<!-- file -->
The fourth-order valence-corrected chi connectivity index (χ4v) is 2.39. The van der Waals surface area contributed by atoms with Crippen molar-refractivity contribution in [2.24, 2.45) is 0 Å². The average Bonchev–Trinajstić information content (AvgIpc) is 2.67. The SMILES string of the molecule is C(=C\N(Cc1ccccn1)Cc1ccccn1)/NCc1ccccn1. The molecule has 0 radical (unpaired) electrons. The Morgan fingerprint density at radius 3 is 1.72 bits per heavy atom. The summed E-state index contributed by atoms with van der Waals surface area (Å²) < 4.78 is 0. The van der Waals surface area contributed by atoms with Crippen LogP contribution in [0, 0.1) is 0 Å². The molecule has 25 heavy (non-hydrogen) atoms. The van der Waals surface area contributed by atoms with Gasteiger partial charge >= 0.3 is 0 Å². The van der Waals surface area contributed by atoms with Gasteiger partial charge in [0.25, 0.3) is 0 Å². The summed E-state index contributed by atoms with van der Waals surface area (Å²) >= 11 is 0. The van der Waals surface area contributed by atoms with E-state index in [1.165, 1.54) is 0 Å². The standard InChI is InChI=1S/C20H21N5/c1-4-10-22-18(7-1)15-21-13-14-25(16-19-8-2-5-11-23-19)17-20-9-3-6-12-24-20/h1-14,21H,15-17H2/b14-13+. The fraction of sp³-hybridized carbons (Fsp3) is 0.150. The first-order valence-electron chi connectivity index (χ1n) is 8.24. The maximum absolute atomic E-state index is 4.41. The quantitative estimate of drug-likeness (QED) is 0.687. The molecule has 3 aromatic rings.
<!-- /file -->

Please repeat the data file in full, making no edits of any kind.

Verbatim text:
The fourth-order valence-corrected chi connectivity index (χ4v) is 2.39. The van der Waals surface area contributed by atoms with Crippen molar-refractivity contribution in [2.24, 2.45) is 0 Å². The average Bonchev–Trinajstić information content (AvgIpc) is 2.67. The SMILES string of the molecule is C(=C\N(Cc1ccccn1)Cc1ccccn1)/NCc1ccccn1. The molecule has 0 radical (unpaired) electrons. The Morgan fingerprint density at radius 3 is 1.72 bits per heavy atom. The summed E-state index contributed by atoms with van der Waals surface area (Å²) < 4.78 is 0. The van der Waals surface area contributed by atoms with Crippen LogP contribution in [0, 0.1) is 0 Å². The molecule has 25 heavy (non-hydrogen) atoms. The van der Waals surface area contributed by atoms with Gasteiger partial charge >= 0.3 is 0 Å². The van der Waals surface area contributed by atoms with Gasteiger partial charge in [0.25, 0.3) is 0 Å². The summed E-state index contributed by atoms with van der Waals surface area (Å²) >= 11 is 0. The van der Waals surface area contributed by atoms with E-state index in [1.165, 1.54) is 0 Å². The standard InChI is InChI=1S/C20H21N5/c1-4-10-22-18(7-1)15-21-13-14-25(16-19-8-2-5-11-23-19)17-20-9-3-6-12-24-20/h1-14,21H,15-17H2/b14-13+. The fraction of sp³-hybridized carbons (Fsp3) is 0.150. The first-order valence-electron chi connectivity index (χ1n) is 8.24. The maximum absolute atomic E-state index is 4.41. The quantitative estimate of drug-likeness (QED) is 0.687. The molecule has 3 aromatic rings.